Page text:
Corresponding reference characters indicate corresponding parts throughout the several views of the drawings.

DESCRIPTION OF THE PREFERRED EMBODIMENTS

The following detailed description illustrates the invention by way of example and not by way of limitation. The description clearly enables one skilled in the art to make and use the invention, and describes several embodiments, adaptations, variations, alternatives, and uses of the invention, including what is presently believed to be the best mode of carrying out the invention.

The first illustrative embodiment of the present invention transports barges completely out of a waterway and into a covered refurbishing system that is positioned on land. Within the covered refurbishing system, the hull of the barge is abrasively blasted and then coated. Once the barge has been refurbished, the system transports the barge back into the waterway. The system eliminates or greatly reduces contamination of the ground and/or of the waterway from discharged blast material and/or coating overspray since the refurbishing system collects the discharged blast material and/or coating overspray. The system further permits much faster refurbishment of barges by treating more than one exterior surface at a time. For illustrative purposes, the following description relates to an unpowered river barge.

Referring to the drawings, the processing system 5 (FIG. 1) is schematically shown. A barge 10, which is unpowered and floats free unless acted upon, is pushed by a towboat or tugboat (not shown) within a waterway 12. The waterway 12 may comprise any water source such as, but not limited to, a river, a lake, a channel (natural or artificial) and a bay/cove (natural or artificial). The waterway 12 may also comprise a lock system (not shown), the dimensions of which may determine the practical dimensions of the barge. Regardless of the type of waterway 12, the barge 10 reaches an access point for processing. In an illustrative embodiment of the present invention, the barge 10 is a standard sized barge 10 that has a hull having a length of 195 feet (59 meters), a width of 35 feet (10.7 meters), a height of 10-14 feet (3-4.3 meters), all dimensions being ±5%. The weight of such a barge is about 300 U.S. tons (about 250,000 kg to about 300,000 kg). As known, the barge 10 includes sides 14, a bow 16, a stern 18 and a bottom 20. These portions of the barge 10 are collectively known as the hull. The exterior surface of the hull is designated by reference numeral 22.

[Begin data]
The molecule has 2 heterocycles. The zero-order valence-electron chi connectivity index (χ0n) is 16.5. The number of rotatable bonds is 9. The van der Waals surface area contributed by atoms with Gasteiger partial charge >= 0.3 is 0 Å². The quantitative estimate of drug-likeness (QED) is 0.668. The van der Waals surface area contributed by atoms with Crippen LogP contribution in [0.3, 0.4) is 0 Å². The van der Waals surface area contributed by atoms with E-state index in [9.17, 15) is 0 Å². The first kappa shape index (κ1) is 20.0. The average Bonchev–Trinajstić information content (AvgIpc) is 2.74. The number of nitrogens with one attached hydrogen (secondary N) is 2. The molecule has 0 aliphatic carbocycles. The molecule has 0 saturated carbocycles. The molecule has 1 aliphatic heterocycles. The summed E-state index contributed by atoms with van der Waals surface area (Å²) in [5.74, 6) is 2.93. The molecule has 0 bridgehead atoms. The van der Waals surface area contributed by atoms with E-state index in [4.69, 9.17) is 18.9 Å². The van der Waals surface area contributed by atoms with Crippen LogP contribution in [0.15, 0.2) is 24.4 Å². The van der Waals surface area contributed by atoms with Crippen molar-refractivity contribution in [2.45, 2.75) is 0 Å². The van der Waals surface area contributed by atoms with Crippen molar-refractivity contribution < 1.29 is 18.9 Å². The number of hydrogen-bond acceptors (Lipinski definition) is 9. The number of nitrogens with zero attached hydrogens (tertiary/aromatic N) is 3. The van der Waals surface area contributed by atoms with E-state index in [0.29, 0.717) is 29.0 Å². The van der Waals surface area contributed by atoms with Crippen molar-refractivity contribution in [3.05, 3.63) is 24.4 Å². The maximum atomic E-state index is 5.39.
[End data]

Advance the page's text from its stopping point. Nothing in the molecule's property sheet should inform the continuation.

Turning to FIGS. 1-16, the processing system 5 of the present invention comprises a transportation system generally shown as 24 and a refurbishing system generally shown as 26. The transportation system 24 comprises a first transport system 28, a second transport system 30, a third transport system 32, a rail system generally shown as 34, a drive system generally shown as 36 and a lift system generally shown as 38. FIG. 1 schematically illustrates the systems of the transportation system 24.

The refurbishing system 26 comprises a housing 44 having a first end 46 and a second end 48, a blast system 50, a transition system 52 and a coating system 54. The housing 44 may be in the form of a building. In this illustrative embodiment, the housing 44 has a length of 325 feet (99 meters). The housing 44 covers the blast system 50, the transition system 52 and the coating system 54 to substantially isolate these areas from the outdoor environment while the first end 46 allows access within the housing 44. The second end 48 is preferably closed but may be open to allow access within the housing 48. The refurbishing system 26 also comprises a control system 56, a reclamation system 58 and a filter system 60. FIG. 1 schematically illustrates the systems of the refurbishing system 26.

Turning to FIGS. 3-9, the first transport system 28, the second transport system 30 and the third transport system 32 comprise dollies comprising frames connected to casters or wheels 62. As shown in FIG. 4, the illustrative first transport system 28 comprises a rectangular base assembly 64 connected to the wheels 62. The second transport system 30 also includes a base assembly 65 connected to wheels 62. The second transport system 30 further includes an angle assembly 66, a support assembly 68 in the form of a pair of rails, and a stabilizer 70 in the form of a docking pole. The angle assembly 66 positions the support assembly 68 in a level orientation